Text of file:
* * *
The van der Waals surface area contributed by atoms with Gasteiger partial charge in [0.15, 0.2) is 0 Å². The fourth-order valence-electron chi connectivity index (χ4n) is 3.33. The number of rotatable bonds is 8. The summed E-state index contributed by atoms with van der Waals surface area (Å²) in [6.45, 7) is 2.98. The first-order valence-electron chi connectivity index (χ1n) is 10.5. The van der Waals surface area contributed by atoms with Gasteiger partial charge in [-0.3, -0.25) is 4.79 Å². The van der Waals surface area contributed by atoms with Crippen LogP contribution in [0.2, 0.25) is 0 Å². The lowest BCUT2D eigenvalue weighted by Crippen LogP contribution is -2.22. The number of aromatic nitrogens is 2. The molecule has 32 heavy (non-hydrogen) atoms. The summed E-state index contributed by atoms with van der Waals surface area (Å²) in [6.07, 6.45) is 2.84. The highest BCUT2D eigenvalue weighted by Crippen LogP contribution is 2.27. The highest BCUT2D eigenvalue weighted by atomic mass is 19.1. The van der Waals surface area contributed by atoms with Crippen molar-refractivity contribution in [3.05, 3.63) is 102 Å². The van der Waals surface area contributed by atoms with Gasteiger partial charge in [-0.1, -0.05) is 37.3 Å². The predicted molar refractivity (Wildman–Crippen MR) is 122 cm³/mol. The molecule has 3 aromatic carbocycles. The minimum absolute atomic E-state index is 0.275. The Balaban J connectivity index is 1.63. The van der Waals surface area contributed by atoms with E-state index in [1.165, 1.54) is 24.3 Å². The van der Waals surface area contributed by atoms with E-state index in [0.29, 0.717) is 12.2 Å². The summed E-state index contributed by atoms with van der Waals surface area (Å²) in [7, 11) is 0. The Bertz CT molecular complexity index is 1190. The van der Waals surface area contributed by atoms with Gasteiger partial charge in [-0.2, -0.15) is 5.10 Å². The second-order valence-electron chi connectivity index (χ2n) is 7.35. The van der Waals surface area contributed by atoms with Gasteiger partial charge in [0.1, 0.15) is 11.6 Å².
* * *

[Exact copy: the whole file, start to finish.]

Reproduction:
The van der Waals surface area contributed by atoms with Gasteiger partial charge in [0.15, 0.2) is 0 Å². The fourth-order valence-electron chi connectivity index (χ4n) is 3.33. The number of rotatable bonds is 8. The summed E-state index contributed by atoms with van der Waals surface area (Å²) in [6.45, 7) is 2.98. The first-order valence-electron chi connectivity index (χ1n) is 10.5. The van der Waals surface area contributed by atoms with Gasteiger partial charge in [-0.3, -0.25) is 4.79 Å². The van der Waals surface area contributed by atoms with Crippen LogP contribution in [0.2, 0.25) is 0 Å². The lowest BCUT2D eigenvalue weighted by Crippen LogP contribution is -2.22. The number of aromatic nitrogens is 2. The molecule has 32 heavy (non-hydrogen) atoms. The summed E-state index contributed by atoms with van der Waals surface area (Å²) in [6.07, 6.45) is 2.84. The highest BCUT2D eigenvalue weighted by Crippen LogP contribution is 2.27. The highest BCUT2D eigenvalue weighted by atomic mass is 19.1. The van der Waals surface area contributed by atoms with Crippen molar-refractivity contribution in [3.05, 3.63) is 102 Å². The van der Waals surface area contributed by atoms with Gasteiger partial charge in [-0.1, -0.05) is 37.3 Å². The predicted molar refractivity (Wildman–Crippen MR) is 122 cm³/mol. The molecule has 3 aromatic carbocycles. The minimum absolute atomic E-state index is 0.275. The Balaban J connectivity index is 1.63. The van der Waals surface area contributed by atoms with E-state index in [1.165, 1.54) is 24.3 Å². The van der Waals surface area contributed by atoms with E-state index in [0.29, 0.717) is 12.2 Å². The summed E-state index contributed by atoms with van der Waals surface area (Å²) in [7, 11) is 0. The Bertz CT molecular complexity index is 1190. The van der Waals surface area contributed by atoms with Gasteiger partial charge in [-0.2, -0.15) is 5.10 Å². The second-order valence-electron chi connectivity index (χ2n) is 7.35. The van der Waals surface area contributed by atoms with Gasteiger partial charge in [0.1, 0.15) is 11.6 Å².